For example, those who behaved badly during life are only qualified to inherit the lowest degree of glory, known as the telestial kingdom. Those who were honest and decent people but who refused to accept the true gospel of Jesus Christ when it was presented to them, qualify to receive the glory of the terrestrial kingdom.

However, to live where God lives in the celestial kingdom, a person must have accepted Christ, been baptized into his church by someone who has been divinely ordained unto this power, received the gift of the Holy Ghost, and been faithful and valiant in keeping God’s commandments. Those who were not valiant in honoring the covenant or vow they made to God when they were baptized are not worthy to live in the celestial kingdom (D&C 76:79).

If there are three different degrees of glory, or heavens, in the celestial kingdom itself, and one of them is higher than the other two, then that must mean that one of the remaining two glories must be lower than the other. But why are there these different degrees or levels of glory?

If a person’s glory is determined by their obedience to the commandments of God, then it follows that the greater someone’s glory is, the greater their obedience must be to God’s laws. In other words, the more valiant a person is in obeying the higher laws of God, the higher their glory will be.

The Lord has explained that “there are many kingdoms…And unto every kingdom is given a law; and unto every law there are certain bounds also and conditions. All beings who abide not in those conditions are not justified” (D&C 88:37-39). “For he who is not able to abide the law of a celestial kingdom cannot abide a celestial glory. And he who cannot abide the law of a terrestrial kingdom cannot abide a terrestrial glory. And he who cannot abide the law of a telestial kingdom cannot abide a telestial glory; therefore, he is not meet for a kingdom of glory. Therefore, he must abide a kingdom which is not a kingdom of glory” (D&C 88:22-24).

What this tells us is that being allowed to live in heaven with God involves more than just being a good person, and it involves more than merely saying we accept Jesus Christ as our Savior. In order for someone to live with God in the celestial kingdom they must be willing to live by the rules, regulations, procedures, conditions, directives, decrees, and laws that govern that kingdom. Those who are not willing to abide by those laws cannot remain there and must therefore, of necessity, live in some other kingdom.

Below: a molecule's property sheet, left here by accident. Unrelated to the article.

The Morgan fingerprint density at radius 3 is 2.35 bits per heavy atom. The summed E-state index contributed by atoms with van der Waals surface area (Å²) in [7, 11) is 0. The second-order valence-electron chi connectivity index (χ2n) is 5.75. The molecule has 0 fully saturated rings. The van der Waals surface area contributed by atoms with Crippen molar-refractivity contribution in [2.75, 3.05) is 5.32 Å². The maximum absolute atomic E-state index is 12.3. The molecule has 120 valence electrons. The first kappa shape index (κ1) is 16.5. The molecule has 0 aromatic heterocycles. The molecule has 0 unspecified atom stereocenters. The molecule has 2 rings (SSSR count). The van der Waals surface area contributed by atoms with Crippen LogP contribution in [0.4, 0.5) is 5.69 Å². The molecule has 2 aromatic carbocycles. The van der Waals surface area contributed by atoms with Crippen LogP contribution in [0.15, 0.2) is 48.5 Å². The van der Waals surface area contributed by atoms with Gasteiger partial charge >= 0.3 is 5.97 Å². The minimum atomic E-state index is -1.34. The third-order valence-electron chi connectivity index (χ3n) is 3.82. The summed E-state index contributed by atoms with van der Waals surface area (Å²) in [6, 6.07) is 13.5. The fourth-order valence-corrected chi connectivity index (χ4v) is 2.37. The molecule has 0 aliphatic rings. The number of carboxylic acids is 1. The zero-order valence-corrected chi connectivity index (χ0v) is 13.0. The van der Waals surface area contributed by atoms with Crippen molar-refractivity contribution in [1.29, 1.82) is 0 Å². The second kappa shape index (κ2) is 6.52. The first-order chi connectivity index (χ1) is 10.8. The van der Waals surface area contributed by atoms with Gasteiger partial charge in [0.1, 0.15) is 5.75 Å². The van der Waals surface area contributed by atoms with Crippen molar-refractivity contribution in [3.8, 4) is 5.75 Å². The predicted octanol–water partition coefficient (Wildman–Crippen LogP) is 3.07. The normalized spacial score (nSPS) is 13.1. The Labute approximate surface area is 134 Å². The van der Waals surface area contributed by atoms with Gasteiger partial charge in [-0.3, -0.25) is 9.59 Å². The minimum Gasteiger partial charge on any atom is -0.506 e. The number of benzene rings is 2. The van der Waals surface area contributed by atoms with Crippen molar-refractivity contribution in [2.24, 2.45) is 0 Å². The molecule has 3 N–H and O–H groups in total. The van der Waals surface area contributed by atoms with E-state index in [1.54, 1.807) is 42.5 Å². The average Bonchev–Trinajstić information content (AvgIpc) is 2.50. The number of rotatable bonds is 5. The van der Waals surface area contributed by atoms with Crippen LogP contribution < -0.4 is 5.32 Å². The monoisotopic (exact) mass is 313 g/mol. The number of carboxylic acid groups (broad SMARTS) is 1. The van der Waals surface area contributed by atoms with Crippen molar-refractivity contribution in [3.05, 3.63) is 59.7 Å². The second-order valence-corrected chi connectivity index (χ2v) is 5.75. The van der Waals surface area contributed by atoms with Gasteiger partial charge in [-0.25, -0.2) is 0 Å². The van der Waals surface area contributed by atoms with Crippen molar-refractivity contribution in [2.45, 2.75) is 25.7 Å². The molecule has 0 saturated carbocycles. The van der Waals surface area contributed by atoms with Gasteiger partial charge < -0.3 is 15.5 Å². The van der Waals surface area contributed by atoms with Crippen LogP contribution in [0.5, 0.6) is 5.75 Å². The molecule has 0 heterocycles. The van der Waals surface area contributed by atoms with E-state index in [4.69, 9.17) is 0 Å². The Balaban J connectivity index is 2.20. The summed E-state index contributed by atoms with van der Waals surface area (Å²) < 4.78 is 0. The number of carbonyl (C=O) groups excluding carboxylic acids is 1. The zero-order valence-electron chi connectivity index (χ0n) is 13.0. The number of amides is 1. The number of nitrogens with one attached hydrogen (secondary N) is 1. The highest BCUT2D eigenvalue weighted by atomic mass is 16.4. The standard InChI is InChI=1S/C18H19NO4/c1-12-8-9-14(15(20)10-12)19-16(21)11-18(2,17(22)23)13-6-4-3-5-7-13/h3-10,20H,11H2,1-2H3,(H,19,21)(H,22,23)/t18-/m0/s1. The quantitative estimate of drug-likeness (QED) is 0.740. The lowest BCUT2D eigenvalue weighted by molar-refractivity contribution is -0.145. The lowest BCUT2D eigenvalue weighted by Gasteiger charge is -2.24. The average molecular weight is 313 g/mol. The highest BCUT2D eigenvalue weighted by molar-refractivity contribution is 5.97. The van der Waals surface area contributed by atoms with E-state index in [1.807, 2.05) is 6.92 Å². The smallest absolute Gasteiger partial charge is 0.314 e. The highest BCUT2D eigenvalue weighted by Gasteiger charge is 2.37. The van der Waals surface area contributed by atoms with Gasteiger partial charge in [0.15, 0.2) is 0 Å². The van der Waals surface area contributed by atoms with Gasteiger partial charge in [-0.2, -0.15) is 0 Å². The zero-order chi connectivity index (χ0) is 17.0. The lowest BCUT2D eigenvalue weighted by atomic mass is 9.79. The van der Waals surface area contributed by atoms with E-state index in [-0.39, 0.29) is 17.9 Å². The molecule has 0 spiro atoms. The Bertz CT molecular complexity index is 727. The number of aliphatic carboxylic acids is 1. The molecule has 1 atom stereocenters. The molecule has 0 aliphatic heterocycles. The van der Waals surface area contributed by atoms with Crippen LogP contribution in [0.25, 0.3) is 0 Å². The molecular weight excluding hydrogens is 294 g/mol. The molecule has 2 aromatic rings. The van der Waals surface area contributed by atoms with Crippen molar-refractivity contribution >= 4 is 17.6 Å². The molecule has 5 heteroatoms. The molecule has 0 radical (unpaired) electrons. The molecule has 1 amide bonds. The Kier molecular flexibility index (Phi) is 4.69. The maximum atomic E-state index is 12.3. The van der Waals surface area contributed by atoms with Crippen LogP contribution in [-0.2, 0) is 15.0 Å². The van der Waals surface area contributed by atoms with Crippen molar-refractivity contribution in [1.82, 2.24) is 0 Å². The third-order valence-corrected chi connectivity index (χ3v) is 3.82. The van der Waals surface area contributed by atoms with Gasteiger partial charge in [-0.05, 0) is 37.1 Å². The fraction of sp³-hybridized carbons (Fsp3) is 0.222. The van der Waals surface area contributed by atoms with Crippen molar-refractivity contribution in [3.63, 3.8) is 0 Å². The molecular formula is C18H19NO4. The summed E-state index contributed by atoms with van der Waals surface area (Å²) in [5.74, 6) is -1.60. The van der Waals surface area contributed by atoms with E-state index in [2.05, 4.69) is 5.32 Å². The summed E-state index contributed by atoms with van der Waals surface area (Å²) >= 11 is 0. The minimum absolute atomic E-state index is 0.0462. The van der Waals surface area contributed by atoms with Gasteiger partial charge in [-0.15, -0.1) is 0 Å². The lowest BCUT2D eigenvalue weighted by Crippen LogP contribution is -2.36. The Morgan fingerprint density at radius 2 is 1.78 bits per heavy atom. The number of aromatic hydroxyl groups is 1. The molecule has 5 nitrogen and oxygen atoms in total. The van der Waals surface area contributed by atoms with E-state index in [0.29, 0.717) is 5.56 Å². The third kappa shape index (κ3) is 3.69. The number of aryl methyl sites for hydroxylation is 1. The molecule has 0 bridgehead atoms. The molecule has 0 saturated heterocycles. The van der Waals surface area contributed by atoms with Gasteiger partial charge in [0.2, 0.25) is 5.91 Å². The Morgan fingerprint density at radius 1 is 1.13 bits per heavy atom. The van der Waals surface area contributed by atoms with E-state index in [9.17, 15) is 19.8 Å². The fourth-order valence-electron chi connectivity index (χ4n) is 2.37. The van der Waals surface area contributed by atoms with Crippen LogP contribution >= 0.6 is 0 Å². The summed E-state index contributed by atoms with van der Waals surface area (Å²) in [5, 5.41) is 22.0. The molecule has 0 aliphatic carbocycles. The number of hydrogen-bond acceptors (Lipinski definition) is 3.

The reason why honorable people who do not want to accept Jesus Christ as their Lord and Master, and who are not willing to keep his commandments, are not permitted to live in the celestial kingdom is because they’ve shown by their behavior that they’re are not willing to abide by its laws. Thus, the degree of one’s glory is a reflection of the degree to which they are willing to obey the laws of heaven, and the greater the law they are willing to obey, the greater their glory will be.

For example, God commands that we should honor our parents. However, it’s much easier to keep that commandment than the one that says, “Thou shalt not lie,” and that one is easier to keep than the one that says, “Thou shalt not steal.” Of course, stealing a hundred thousand dollars from your employer through embezzlement is a worse crime than stealing a candy bar in a grocery store.

Jesus said, “Except a man be born of water and of the Spirit, he cannot enter into the kingdom of God.” (John 3:5). Although being baptized by someone having the authority from heaven is easy to do, yet without being willing to do this one thing a person is disqualified from entering heaven. What we see then is that not all commandments are equal, with some being more important than others. If there are three degrees or levels of glory within the celestial kingdom, and one of them is greater than all the others, what that tells us is that in order to obtain that glory a person must abide by the greatest of all laws.

The purpose of the church isn’t just to have us believe in Jesus Christ or to teach us how to live a decent life. It’s to help us become more like Christ so that we are able to keep the laws of the celestial kingdom to the same degree that he does. And when we’re able to do that then we’ll be able to share in the same glory he has. This is why Jesus told us to “Be ye therefore perfect, even as your Father which is in heaven is perfect” (Matthew 5:48), and why the apostle Paul said that one of the purposes of the church is to help us to “attain to the unity of the faith and of the knowledge of the Son of God… [until we can] measure [up to] the stature of the fullness of Christ” (Ephesians 4:13, ESV).

Most people, including non-Christians, view the commandments God gives us in one of three ways. For many, the commandments are merely a set of rules that helps people get along with one other. For example, it teaches us not to steal, lie, or commit adultery. It teaches children to obey their parents and tells parents to teach their children to do good. Nearly all the laws of western culture are based on the laws God gave Moses on Mount Sinai, and if people will follow them, they will be able to live together in a society that enjoys peace and harmony.

Jesus taught that the greatest of all God’s laws is to love our neighbor as ourselves. He taught us to be kind to others, to care for the sick and needy, to be patient, and not return evil for evil. This was the message of the parable of the good Samaritan. If we follow these laws in all of our relationships with others, whether it be between nations, within communities, at work or at home, it would help avoid all sorts of interpersonal problems. And it’s this idea that leads people to believe that as long as they treat others fairly, that God considers them good enough to live with him in heaven.